What purpose did music serve in these examples? Many commentators mistakenly argue that instruments were used to induce a state of ecstasy or to produce a certain mindset suitable to receiving divine revelation. However, the Bible teaches that the prophets spoke because the Holy Spirit moved them (2 Pet. 1:21). Furthermore, the majority of prophets prophesied without music. Therefore, the ecstatic inducement theory should be rejected. Music may have been an outward sign of the Spirit’s working. Whatever the purpose of musical accompaniment to prophecy was, it certainly does not provide a foundation for the use of musical instruments in public worship today.


6. The Introduction of Music in Public Worship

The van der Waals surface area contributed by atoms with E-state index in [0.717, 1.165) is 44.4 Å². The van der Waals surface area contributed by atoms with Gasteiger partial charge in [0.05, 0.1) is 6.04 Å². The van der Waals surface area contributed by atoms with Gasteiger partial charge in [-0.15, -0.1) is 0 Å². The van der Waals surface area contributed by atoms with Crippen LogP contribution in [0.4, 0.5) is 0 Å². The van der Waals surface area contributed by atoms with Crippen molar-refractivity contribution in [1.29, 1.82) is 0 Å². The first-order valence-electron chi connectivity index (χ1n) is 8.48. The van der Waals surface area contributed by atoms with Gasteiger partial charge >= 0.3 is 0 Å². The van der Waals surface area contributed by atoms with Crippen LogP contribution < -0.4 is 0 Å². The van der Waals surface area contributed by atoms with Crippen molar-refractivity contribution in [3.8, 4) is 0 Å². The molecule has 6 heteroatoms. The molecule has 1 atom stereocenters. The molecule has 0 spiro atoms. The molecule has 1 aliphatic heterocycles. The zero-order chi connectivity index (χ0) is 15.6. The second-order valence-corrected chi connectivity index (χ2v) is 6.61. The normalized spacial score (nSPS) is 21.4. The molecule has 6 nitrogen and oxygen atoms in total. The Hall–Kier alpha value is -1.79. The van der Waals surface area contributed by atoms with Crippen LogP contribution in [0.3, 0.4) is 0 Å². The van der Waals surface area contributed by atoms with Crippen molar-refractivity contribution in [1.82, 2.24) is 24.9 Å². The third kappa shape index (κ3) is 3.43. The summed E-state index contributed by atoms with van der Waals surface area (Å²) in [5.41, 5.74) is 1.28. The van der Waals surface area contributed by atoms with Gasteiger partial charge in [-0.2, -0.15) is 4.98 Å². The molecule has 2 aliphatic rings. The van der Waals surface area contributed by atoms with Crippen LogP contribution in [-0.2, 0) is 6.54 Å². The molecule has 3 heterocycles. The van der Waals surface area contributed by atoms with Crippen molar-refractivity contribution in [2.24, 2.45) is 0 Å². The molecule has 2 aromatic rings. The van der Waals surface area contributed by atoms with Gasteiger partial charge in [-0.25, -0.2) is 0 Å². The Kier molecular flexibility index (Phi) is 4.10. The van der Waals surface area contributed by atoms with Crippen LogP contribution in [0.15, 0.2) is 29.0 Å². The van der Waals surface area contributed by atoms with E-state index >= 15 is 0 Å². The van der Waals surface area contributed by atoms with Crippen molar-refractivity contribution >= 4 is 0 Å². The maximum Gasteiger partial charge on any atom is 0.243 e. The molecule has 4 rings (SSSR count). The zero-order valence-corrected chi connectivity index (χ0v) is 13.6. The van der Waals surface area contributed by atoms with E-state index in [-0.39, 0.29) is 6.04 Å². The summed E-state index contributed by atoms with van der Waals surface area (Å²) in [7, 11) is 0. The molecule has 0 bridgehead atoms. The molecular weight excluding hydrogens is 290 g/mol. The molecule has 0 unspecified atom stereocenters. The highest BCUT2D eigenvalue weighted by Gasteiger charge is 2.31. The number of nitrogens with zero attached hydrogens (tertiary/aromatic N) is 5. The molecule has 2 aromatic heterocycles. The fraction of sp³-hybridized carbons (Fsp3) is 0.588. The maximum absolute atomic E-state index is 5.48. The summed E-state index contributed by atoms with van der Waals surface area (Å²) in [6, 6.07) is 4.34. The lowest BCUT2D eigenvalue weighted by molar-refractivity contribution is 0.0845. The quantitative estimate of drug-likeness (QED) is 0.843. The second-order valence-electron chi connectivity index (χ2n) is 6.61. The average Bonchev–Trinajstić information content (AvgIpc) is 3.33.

Besides the trumpets of silver introduced by God into the tabernacle service under Moses, God appointed additional instruments toward the end of King David’s reign.58 These instruments were likely introduced in anticipation of the completion of the temple under Solomon. A careful study of the use of musical instruments in worship in the old covenant reveals that musical instruments were only played by certain authorized classes of Levites. Non-Levites never used musical instruments in public worship. The musical instruments that were used were not chosen arbitrarily by man but were designed by King David under divine inspiration. Also, musical instruments were only used in conjunction with animal sacrifices. During the temple service, musical instruments were only played during the sacrifice. An objective study of instrumental music in public worship in the old covenant proves that the use of musical instruments in public worship was ceremonial. This argument is considerably strengthened by the historical fact that musical instruments were not used in synagogue worship or the apostolic church.